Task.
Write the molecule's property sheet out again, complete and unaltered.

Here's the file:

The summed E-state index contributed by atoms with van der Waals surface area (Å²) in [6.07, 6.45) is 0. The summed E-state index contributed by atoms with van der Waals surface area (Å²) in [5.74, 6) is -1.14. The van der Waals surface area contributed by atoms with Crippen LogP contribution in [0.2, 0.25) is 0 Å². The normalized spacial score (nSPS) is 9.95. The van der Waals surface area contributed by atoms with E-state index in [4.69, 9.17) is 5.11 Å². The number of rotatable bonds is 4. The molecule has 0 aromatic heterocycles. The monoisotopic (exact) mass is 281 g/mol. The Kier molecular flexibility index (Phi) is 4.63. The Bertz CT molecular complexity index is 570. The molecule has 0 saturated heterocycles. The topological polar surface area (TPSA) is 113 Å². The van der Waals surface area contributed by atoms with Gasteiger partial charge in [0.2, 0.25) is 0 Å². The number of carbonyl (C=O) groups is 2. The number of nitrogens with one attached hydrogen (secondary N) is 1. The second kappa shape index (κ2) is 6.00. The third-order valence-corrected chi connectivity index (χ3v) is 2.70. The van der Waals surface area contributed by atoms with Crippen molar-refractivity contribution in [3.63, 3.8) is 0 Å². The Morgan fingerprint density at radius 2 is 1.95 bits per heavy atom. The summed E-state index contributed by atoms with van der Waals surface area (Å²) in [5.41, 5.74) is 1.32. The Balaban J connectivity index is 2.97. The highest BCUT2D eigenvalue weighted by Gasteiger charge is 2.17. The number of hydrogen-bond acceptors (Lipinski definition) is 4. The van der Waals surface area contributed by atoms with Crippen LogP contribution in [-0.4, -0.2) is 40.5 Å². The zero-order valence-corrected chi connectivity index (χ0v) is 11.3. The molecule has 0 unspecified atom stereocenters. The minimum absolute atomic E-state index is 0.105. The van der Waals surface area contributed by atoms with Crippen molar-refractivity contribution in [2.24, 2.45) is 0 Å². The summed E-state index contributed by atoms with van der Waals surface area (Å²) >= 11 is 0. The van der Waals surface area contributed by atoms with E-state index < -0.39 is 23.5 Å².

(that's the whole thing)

The summed E-state index contributed by atoms with van der Waals surface area (Å²) in [6.07, 6.45) is 0. The summed E-state index contributed by atoms with van der Waals surface area (Å²) in [5.74, 6) is -1.14. The van der Waals surface area contributed by atoms with Crippen LogP contribution in [0.2, 0.25) is 0 Å². The normalized spacial score (nSPS) is 9.95. The van der Waals surface area contributed by atoms with E-state index in [4.69, 9.17) is 5.11 Å². The number of rotatable bonds is 4. The molecule has 0 aromatic heterocycles. The monoisotopic (exact) mass is 281 g/mol. The Kier molecular flexibility index (Phi) is 4.63. The Bertz CT molecular complexity index is 570. The molecule has 0 saturated heterocycles. The topological polar surface area (TPSA) is 113 Å². The van der Waals surface area contributed by atoms with Gasteiger partial charge in [0.2, 0.25) is 0 Å². The number of carbonyl (C=O) groups is 2. The number of nitrogens with one attached hydrogen (secondary N) is 1. The second kappa shape index (κ2) is 6.00. The third-order valence-corrected chi connectivity index (χ3v) is 2.70. The van der Waals surface area contributed by atoms with Crippen molar-refractivity contribution in [3.63, 3.8) is 0 Å². The Morgan fingerprint density at radius 2 is 1.95 bits per heavy atom. The summed E-state index contributed by atoms with van der Waals surface area (Å²) in [5.41, 5.74) is 1.32. The Balaban J connectivity index is 2.97. The highest BCUT2D eigenvalue weighted by Gasteiger charge is 2.17. The number of hydrogen-bond acceptors (Lipinski definition) is 4. The van der Waals surface area contributed by atoms with Crippen LogP contribution in [-0.4, -0.2) is 40.5 Å². The zero-order valence-corrected chi connectivity index (χ0v) is 11.3. The molecule has 0 unspecified atom stereocenters. The minimum absolute atomic E-state index is 0.105. The van der Waals surface area contributed by atoms with Crippen molar-refractivity contribution in [2.24, 2.45) is 0 Å². The summed E-state index contributed by atoms with van der Waals surface area (Å²) >= 11 is 0. The van der Waals surface area contributed by atoms with E-state index < -0.39 is 23.5 Å².